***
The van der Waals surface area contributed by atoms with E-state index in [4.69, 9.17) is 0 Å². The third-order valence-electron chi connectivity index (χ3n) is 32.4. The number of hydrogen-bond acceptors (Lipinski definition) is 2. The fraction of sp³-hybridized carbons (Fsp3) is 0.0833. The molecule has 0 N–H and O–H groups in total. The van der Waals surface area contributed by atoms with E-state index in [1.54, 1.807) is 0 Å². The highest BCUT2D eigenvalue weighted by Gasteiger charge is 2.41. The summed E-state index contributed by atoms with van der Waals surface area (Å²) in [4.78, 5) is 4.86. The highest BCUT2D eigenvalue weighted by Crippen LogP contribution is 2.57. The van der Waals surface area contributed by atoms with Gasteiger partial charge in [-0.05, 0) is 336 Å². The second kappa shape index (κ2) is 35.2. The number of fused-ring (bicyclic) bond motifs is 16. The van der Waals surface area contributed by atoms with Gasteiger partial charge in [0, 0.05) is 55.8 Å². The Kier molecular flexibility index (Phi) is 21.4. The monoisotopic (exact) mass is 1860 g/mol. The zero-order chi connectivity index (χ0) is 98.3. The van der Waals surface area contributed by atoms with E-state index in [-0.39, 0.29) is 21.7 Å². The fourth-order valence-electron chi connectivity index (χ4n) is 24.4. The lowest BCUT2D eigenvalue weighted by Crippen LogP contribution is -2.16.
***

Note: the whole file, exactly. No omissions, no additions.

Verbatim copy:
The van der Waals surface area contributed by atoms with E-state index in [4.69, 9.17) is 0 Å². The third-order valence-electron chi connectivity index (χ3n) is 32.4. The number of hydrogen-bond acceptors (Lipinski definition) is 2. The fraction of sp³-hybridized carbons (Fsp3) is 0.0833. The molecule has 0 N–H and O–H groups in total. The van der Waals surface area contributed by atoms with E-state index in [1.54, 1.807) is 0 Å². The highest BCUT2D eigenvalue weighted by Gasteiger charge is 2.41. The summed E-state index contributed by atoms with van der Waals surface area (Å²) in [4.78, 5) is 4.86. The highest BCUT2D eigenvalue weighted by Crippen LogP contribution is 2.57. The van der Waals surface area contributed by atoms with Gasteiger partial charge in [-0.05, 0) is 336 Å². The second kappa shape index (κ2) is 35.2. The number of fused-ring (bicyclic) bond motifs is 16. The van der Waals surface area contributed by atoms with Gasteiger partial charge in [0, 0.05) is 55.8 Å². The Kier molecular flexibility index (Phi) is 21.4. The monoisotopic (exact) mass is 1860 g/mol. The zero-order chi connectivity index (χ0) is 98.3. The van der Waals surface area contributed by atoms with E-state index in [-0.39, 0.29) is 21.7 Å². The fourth-order valence-electron chi connectivity index (χ4n) is 24.4. The lowest BCUT2D eigenvalue weighted by Crippen LogP contribution is -2.16.